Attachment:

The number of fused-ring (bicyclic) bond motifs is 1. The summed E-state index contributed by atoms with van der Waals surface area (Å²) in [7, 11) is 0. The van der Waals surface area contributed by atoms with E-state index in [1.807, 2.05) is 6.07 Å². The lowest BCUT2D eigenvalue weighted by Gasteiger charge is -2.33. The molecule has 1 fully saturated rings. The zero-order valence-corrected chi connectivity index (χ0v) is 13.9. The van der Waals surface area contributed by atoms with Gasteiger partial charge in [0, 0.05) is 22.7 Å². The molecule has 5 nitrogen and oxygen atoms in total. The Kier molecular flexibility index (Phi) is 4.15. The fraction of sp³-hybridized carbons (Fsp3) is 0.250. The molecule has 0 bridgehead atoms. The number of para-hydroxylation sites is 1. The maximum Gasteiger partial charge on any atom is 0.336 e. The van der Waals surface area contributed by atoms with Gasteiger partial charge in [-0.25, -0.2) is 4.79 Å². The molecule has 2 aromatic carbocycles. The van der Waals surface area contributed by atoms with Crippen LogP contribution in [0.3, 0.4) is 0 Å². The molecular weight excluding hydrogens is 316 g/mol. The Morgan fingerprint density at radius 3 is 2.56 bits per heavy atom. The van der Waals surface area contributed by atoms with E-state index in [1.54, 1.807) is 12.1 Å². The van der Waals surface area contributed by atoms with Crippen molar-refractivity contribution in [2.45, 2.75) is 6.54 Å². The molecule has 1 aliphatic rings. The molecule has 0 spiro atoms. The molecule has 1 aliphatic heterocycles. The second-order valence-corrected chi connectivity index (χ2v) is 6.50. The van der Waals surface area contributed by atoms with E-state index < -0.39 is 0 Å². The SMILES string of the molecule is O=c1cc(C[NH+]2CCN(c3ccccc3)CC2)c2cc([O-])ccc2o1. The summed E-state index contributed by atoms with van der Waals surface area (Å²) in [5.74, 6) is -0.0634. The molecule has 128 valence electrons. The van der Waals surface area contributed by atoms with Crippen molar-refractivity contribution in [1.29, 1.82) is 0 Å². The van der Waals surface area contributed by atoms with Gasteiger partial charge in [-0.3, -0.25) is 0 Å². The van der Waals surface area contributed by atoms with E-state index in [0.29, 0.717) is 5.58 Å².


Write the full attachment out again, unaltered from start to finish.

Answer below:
The number of fused-ring (bicyclic) bond motifs is 1. The summed E-state index contributed by atoms with van der Waals surface area (Å²) in [7, 11) is 0. The van der Waals surface area contributed by atoms with E-state index in [1.807, 2.05) is 6.07 Å². The lowest BCUT2D eigenvalue weighted by Gasteiger charge is -2.33. The molecule has 1 fully saturated rings. The zero-order valence-corrected chi connectivity index (χ0v) is 13.9. The van der Waals surface area contributed by atoms with Gasteiger partial charge in [0, 0.05) is 22.7 Å². The molecule has 5 nitrogen and oxygen atoms in total. The Kier molecular flexibility index (Phi) is 4.15. The fraction of sp³-hybridized carbons (Fsp3) is 0.250. The molecule has 0 bridgehead atoms. The number of para-hydroxylation sites is 1. The maximum Gasteiger partial charge on any atom is 0.336 e. The van der Waals surface area contributed by atoms with Gasteiger partial charge in [-0.25, -0.2) is 4.79 Å². The molecule has 2 aromatic carbocycles. The van der Waals surface area contributed by atoms with Crippen LogP contribution in [0.3, 0.4) is 0 Å². The molecular weight excluding hydrogens is 316 g/mol. The Morgan fingerprint density at radius 3 is 2.56 bits per heavy atom. The van der Waals surface area contributed by atoms with E-state index in [1.54, 1.807) is 12.1 Å². The van der Waals surface area contributed by atoms with Crippen molar-refractivity contribution in [2.45, 2.75) is 6.54 Å². The molecule has 1 aliphatic rings. The molecule has 0 spiro atoms. The molecule has 1 aliphatic heterocycles. The second-order valence-corrected chi connectivity index (χ2v) is 6.50. The van der Waals surface area contributed by atoms with E-state index < -0.39 is 0 Å². The SMILES string of the molecule is O=c1cc(C[NH+]2CCN(c3ccccc3)CC2)c2cc([O-])ccc2o1. The summed E-state index contributed by atoms with van der Waals surface area (Å²) in [5.74, 6) is -0.0634. The molecule has 128 valence electrons. The van der Waals surface area contributed by atoms with Crippen molar-refractivity contribution in [1.29, 1.82) is 0 Å². The van der Waals surface area contributed by atoms with Gasteiger partial charge in [-0.3, -0.25) is 0 Å². The van der Waals surface area contributed by atoms with E-state index in [0.29, 0.717) is 5.58 Å².